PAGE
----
The COVID 19 Pandemic and Crime

The legislative amendments, Public Health Orders and restrictions put in place by the NSW government in light of the COVID 19 pandemic mean that police are now issuing people with infringement notices and court attendance notices where they believe a law has been broken.

These legislative amendments, combined with the closure of certain businesses and restrictions placed on our day to day lives, has impacted the type of matters people are seeking our assistance for. Since the pandemic has taken hold and NSW have implemented its social distancing measures, many criminal lawyers have noticed a change in the charges which people are seeking assistance for.

Before the crisis hit, everyday people seeking assistance with drink driving charges were common. The same can be said about charges relating possession of drugs at music festivals or in the vicinity of licensed premises. Offences involving violence and/or intoxication in licensed premises were also a norm. While people are still being charged with these offences, it seems as if it’s occurring much less frequently – particularly with the complete shutdown of licensed premises and music festivals.

This apparent reduction in crime is undoubtedly a positive to emerge from the pandemic, however unfortunately not all crime has dropped. There have been reports of increased domestic violencecyber-crime or fraud offences. In our experience, domestic violence is sadly much too prevalent, all year round. However, in recent weeks we are seeing more people seek our services relating to apprehended violence orders and/or criminal charges. With people increasingly confined to their homes and in some cases facing significant financial or health stressors a rise in domestic violence, offending is sadly not unexpected.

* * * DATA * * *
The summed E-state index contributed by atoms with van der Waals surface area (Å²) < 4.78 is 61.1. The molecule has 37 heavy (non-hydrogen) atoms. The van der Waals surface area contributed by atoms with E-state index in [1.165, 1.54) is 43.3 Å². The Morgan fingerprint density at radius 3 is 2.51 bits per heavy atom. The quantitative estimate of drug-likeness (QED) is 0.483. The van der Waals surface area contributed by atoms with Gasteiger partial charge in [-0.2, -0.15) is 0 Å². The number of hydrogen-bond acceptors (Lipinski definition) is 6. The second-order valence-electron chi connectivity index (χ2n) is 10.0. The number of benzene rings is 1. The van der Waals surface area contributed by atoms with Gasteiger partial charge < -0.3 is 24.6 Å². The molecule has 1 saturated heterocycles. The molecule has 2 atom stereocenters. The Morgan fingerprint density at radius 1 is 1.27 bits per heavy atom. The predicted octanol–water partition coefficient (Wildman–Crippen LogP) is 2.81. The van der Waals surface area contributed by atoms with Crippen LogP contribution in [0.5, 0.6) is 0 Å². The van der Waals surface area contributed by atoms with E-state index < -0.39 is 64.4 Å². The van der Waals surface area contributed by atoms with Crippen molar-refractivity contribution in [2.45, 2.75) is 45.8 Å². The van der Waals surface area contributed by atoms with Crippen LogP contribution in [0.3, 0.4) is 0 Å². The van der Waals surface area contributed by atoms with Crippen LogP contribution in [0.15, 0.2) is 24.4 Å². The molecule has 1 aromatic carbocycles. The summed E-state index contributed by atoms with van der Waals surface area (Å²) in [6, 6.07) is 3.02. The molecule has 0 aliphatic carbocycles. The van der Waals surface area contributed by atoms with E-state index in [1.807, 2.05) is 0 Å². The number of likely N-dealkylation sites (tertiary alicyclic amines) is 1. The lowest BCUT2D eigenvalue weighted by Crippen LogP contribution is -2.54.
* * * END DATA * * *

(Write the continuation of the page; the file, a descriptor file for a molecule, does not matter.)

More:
We have experienced an increase in enquiries from people seeking assistance concerning domestic violence and associated matters, whether they are the ones that have been charged, are alleged victims or are seeking the protection of an apprehended violence order (AVO).

We have also experienced an increase in people seeking help with court dates during this time. We have been able to assist many by providing them with advice and liaising with the court to adjourn their matter without them needed to attend in person.

Here at Armstrong Legal have already received some enquiries in relation to infringement notices or court attendance notices. We expect to see many more as time goes one. A person issued with an infringement notice can elect to have the matter dealt with in court. It is important you obtain legal advice before electing to have the matter determined in court as doing so exposes you to the risk of a criminal conviction, increased fines and/or harsher penalties that can be as severe as imprisonment in some cases. If you have any questions arising from this article, or if you would like to speak to one of our lawyers you can reach us on 1300 038 223.

Author: Trudie Cameron

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